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I on't know how to explain it because I lived thru it. I personally wasn't a punk but my older brother was and lived the lower east side life for awhile. The early punk scene in my eyes was the NY Dolls who were idols of VU and Lou Reed. Lou Reed was a staple on the Lower East Side(**** he was at CBGB's the day Punk Mag discovered the Ramones). The influence wasn't so much the music of the VU as much as the attitude, style and fashion.You state Bowie but the glam movement and Bowie you are talking about got its influence from VU. Are you also aware theat the first true punks in NYC were mostly ****** attics who's theme song was "******" by the VU let alone the Andy Warhol connection.

I completely left fashion and attitude(as much as possible) out of my paper, the assignment was supposed to be more on the music rather than culture, I guess.. Outside of the paper, I can see what you're talking about VU having a lot of influence, I never really knew anything more than a few of their songs and that they exist though.. :D
 

Astrid Kirchherr65

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I on't know how to explain it because I lived thru it. I personally wasn't a punk but my older brother was and lived the lower east side life for awhile. The early punk scene in my eyes was the NY Dolls who were idols of VU and Lou Reed. Lou Reed was a staple on the Lower East Side(**** he was at CBGB's the day Punk Mag discovered the Ramones). The influence wasn't so much the music of the VU as much as the attitude, style and fashion.You state Bowie but the glam movement and Bowie you are talking about got its influence from VU. Are you also aware theat the first true punks in NYC were mostly ****** attics who's theme song was "******" by the VU let alone the Andy Warhol connection.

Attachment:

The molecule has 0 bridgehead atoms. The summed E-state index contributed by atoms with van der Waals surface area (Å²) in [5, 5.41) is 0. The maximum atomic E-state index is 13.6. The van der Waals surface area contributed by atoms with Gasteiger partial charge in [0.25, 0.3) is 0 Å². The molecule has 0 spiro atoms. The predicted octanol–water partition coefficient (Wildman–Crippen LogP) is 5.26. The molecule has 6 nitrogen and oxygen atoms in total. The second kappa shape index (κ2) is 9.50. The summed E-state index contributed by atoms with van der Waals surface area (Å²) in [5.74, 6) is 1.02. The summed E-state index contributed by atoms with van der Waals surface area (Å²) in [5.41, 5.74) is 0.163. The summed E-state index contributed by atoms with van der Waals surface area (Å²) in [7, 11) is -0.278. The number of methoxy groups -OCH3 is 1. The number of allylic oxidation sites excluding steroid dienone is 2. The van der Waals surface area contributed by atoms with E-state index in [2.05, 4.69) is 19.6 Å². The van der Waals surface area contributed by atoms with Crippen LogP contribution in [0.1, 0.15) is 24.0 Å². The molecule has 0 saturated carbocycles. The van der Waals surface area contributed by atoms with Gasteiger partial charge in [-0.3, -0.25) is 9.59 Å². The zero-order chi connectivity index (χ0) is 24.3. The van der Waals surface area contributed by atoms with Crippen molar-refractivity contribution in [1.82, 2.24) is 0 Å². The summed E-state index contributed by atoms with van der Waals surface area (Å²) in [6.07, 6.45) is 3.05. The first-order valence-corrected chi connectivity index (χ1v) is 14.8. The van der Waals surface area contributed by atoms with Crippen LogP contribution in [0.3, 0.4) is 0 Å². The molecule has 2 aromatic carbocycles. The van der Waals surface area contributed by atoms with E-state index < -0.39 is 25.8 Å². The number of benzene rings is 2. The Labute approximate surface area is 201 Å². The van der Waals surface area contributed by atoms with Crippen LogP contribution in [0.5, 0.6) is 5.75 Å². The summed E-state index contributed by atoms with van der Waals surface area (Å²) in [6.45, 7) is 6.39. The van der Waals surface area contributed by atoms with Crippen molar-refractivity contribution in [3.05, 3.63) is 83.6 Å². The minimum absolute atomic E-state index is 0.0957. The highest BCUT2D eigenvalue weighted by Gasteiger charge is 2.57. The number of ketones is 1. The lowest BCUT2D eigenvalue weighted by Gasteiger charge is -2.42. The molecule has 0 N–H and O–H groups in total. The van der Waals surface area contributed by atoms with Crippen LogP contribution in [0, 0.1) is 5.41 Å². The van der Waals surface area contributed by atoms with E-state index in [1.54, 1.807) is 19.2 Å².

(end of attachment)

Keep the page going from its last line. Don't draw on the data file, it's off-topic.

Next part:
I dunno, I like V/U and Lou Reed..but ultimately they were not punk.

They were Americanized version of Glam and Glitter rock which really didn't go well here musically..yes they were in the early scenes of punk but I never considered them punk.

When Bowie was here in Nyc/Lower East side he did hang out with them /theres rumor that Lou and David...erm were GOOD friends..but I think it's still the glam music more than punk at this point..